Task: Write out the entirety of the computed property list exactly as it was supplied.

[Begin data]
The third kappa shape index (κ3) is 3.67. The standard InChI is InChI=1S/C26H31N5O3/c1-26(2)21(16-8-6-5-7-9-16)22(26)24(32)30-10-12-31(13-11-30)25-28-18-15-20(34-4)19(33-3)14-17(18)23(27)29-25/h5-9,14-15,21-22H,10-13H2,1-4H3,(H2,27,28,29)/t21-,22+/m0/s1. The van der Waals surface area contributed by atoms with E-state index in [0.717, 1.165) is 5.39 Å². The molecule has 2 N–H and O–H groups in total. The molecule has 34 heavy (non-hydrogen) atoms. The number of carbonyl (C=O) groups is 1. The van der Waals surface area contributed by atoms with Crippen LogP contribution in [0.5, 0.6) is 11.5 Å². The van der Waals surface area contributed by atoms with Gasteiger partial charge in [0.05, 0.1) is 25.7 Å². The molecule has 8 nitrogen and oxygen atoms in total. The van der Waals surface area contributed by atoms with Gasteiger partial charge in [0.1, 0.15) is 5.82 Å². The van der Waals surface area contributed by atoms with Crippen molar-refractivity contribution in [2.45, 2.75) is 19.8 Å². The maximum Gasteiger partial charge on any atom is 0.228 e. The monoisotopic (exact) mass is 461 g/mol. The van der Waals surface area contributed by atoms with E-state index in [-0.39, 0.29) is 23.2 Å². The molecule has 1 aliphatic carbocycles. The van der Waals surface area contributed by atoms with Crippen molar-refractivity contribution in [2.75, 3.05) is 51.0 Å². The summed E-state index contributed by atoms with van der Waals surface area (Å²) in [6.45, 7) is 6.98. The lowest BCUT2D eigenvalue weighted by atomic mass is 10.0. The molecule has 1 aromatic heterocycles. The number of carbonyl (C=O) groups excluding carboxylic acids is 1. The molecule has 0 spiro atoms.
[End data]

The third kappa shape index (κ3) is 3.67. The standard InChI is InChI=1S/C26H31N5O3/c1-26(2)21(16-8-6-5-7-9-16)22(26)24(32)30-10-12-31(13-11-30)25-28-18-15-20(34-4)19(33-3)14-17(18)23(27)29-25/h5-9,14-15,21-22H,10-13H2,1-4H3,(H2,27,28,29)/t21-,22+/m0/s1. The van der Waals surface area contributed by atoms with E-state index in [0.717, 1.165) is 5.39 Å². The molecule has 2 N–H and O–H groups in total. The molecule has 34 heavy (non-hydrogen) atoms. The number of carbonyl (C=O) groups is 1. The van der Waals surface area contributed by atoms with Crippen LogP contribution in [0.5, 0.6) is 11.5 Å². The van der Waals surface area contributed by atoms with Gasteiger partial charge in [0.05, 0.1) is 25.7 Å². The molecule has 8 nitrogen and oxygen atoms in total. The van der Waals surface area contributed by atoms with Gasteiger partial charge in [0.1, 0.15) is 5.82 Å². The van der Waals surface area contributed by atoms with Crippen molar-refractivity contribution in [2.45, 2.75) is 19.8 Å². The maximum Gasteiger partial charge on any atom is 0.228 e. The monoisotopic (exact) mass is 461 g/mol. The van der Waals surface area contributed by atoms with E-state index in [-0.39, 0.29) is 23.2 Å². The molecule has 1 aliphatic carbocycles. The van der Waals surface area contributed by atoms with Crippen molar-refractivity contribution in [2.75, 3.05) is 51.0 Å². The summed E-state index contributed by atoms with van der Waals surface area (Å²) in [6.45, 7) is 6.98. The lowest BCUT2D eigenvalue weighted by atomic mass is 10.0. The molecule has 1 aromatic heterocycles. The number of carbonyl (C=O) groups excluding carboxylic acids is 1. The molecule has 0 spiro atoms.